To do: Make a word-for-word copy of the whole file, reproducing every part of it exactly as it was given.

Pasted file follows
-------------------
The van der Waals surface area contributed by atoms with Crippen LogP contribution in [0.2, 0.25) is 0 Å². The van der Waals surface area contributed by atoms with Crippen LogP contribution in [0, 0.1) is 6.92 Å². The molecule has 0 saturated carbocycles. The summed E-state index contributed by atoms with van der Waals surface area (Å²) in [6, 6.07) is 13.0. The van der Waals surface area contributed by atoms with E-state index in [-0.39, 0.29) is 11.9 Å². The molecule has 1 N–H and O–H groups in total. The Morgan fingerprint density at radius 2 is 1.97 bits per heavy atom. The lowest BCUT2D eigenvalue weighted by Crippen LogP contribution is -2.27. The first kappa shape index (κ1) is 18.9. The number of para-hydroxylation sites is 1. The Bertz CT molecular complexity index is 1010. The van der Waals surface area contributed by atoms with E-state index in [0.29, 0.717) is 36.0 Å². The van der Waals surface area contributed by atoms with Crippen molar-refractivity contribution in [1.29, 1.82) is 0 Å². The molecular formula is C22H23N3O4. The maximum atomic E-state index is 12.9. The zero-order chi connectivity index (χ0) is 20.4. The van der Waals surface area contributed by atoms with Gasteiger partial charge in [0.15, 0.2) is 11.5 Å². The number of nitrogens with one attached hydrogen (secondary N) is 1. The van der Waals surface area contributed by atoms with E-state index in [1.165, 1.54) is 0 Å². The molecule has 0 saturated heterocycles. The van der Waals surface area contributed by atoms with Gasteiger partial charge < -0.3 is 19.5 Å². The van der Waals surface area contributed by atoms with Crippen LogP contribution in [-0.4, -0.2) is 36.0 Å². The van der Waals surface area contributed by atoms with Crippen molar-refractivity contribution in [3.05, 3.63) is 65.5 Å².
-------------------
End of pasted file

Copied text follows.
The van der Waals surface area contributed by atoms with Crippen LogP contribution in [0.2, 0.25) is 0 Å². The van der Waals surface area contributed by atoms with Crippen LogP contribution in [0, 0.1) is 6.92 Å². The molecule has 0 saturated carbocycles. The summed E-state index contributed by atoms with van der Waals surface area (Å²) in [6, 6.07) is 13.0. The van der Waals surface area contributed by atoms with E-state index in [-0.39, 0.29) is 11.9 Å². The molecule has 1 N–H and O–H groups in total. The Morgan fingerprint density at radius 2 is 1.97 bits per heavy atom. The lowest BCUT2D eigenvalue weighted by Crippen LogP contribution is -2.27. The first kappa shape index (κ1) is 18.9. The number of para-hydroxylation sites is 1. The Bertz CT molecular complexity index is 1010. The van der Waals surface area contributed by atoms with E-state index in [0.29, 0.717) is 36.0 Å². The van der Waals surface area contributed by atoms with Crippen molar-refractivity contribution in [1.29, 1.82) is 0 Å². The molecular formula is C22H23N3O4. The maximum atomic E-state index is 12.9. The zero-order chi connectivity index (χ0) is 20.4. The van der Waals surface area contributed by atoms with Gasteiger partial charge in [0.15, 0.2) is 11.5 Å². The number of nitrogens with one attached hydrogen (secondary N) is 1. The van der Waals surface area contributed by atoms with E-state index in [1.165, 1.54) is 0 Å². The molecule has 0 saturated heterocycles. The van der Waals surface area contributed by atoms with Gasteiger partial charge < -0.3 is 19.5 Å². The van der Waals surface area contributed by atoms with Crippen LogP contribution in [-0.4, -0.2) is 36.0 Å². The van der Waals surface area contributed by atoms with Crippen molar-refractivity contribution in [3.05, 3.63) is 65.5 Å².